That's a very nice picture. With some laborious checking, I should be able to identify (from visible details) which of the Fifteens it actually is. But to make the task a little easier, perhaps you can tell where and when the photgraph was taken, please?

Bill


I would guess it's the David Piper car....I spy a BP sticker.

#39 marchof73

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Posted 09 May 2008 - 15:50

Dizzy Addicott Lotus 15 Buick.As a teenager in the 60,s I used to cyce to Caste Combe.One of my heroes was Dizzy and his Lotus Buick,and his battles with the Attila.He was always the gentleman and he and mechanic John Dabbs would answer al my naive Questions.
Years later I met Dizz while working at British Aerospace in Bristol.In short order he lent me an 850cc championship winning Mini,which I used in sprints and hillclimbs-fun days.
Does anyone know where his lotus is now,last I heard was that it had been rebuilt by a guy called Graham Capel in the 80,s,although I seem to remember some originality questions?

Back on course,I have a Mikeansue 15 model{number 62 competition} which I,m prepared to sell.It is painted,can be stripped,is missing screen,has original box in good condition,email fo details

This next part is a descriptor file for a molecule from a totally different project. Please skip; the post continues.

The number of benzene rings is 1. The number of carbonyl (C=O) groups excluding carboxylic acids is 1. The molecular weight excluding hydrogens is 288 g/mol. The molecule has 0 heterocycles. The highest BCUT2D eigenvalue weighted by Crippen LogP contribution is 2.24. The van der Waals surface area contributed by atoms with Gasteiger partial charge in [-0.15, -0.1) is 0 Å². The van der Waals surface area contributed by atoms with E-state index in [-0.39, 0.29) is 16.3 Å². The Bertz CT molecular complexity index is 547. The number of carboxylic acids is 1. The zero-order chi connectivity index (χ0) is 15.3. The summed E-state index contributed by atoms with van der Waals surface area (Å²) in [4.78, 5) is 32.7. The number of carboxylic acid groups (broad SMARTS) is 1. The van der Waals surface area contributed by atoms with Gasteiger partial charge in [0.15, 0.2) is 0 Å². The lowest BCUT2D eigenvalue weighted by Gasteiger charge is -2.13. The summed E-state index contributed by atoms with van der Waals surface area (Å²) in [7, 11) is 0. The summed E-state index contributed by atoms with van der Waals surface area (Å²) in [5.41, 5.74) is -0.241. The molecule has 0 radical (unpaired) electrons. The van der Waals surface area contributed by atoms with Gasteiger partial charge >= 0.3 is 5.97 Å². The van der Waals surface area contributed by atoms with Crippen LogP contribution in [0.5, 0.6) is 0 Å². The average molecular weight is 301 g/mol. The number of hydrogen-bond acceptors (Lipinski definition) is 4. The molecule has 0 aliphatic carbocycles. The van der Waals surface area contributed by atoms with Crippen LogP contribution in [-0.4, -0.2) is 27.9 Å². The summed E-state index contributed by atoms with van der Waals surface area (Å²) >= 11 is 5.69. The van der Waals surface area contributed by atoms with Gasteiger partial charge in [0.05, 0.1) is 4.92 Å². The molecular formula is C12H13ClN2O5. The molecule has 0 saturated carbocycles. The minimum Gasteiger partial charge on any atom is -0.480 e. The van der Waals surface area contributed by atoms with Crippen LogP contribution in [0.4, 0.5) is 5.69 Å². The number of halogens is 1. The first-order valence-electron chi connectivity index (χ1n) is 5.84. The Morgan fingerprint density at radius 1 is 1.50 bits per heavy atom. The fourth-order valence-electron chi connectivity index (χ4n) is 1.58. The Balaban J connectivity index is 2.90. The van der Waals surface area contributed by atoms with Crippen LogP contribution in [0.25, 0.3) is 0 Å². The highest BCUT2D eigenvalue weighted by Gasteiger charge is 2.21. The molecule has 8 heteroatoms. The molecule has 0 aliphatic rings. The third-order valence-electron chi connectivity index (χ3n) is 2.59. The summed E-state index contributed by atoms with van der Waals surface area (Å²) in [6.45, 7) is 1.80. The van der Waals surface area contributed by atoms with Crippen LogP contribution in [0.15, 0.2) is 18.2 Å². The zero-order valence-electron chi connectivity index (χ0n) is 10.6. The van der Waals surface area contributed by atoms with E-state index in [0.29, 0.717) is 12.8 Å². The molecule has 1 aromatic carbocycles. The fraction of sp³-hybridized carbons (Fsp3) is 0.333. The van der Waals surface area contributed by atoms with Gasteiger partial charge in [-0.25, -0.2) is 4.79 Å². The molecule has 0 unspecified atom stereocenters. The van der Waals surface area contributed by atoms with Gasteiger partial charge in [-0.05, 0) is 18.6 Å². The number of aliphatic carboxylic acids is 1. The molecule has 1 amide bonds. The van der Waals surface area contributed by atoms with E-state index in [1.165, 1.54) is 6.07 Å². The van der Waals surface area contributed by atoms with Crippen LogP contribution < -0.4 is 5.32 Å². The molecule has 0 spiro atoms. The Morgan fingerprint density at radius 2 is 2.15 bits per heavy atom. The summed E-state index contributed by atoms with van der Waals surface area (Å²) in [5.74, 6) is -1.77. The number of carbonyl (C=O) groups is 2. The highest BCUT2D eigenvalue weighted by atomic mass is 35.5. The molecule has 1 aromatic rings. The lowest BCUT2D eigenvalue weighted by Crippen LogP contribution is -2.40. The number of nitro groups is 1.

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#40 bradbury west

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Posted 09 May 2008 - 16:32

David McK will no doubt put me right, but I suspect that it is at Levin in 1963 - the code on the photo may be the giveaway.
Roger Lund.

#41 David McKinney

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Posted 09 May 2008 - 18:04

Ten out of ten Roger
Yes, March 1963 - end of the season, and Barry Porter's first appearance with 3-621

#42 David Beard

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Posted 09 May 2008 - 18:47

Originally posted by David McKinney
Ten out of ten Roger
Yes, March 1963 - end of the season, and Barry Porter's first appearance with 3-621


Oi, I'm right too then! The Piper car is the Dizzy car!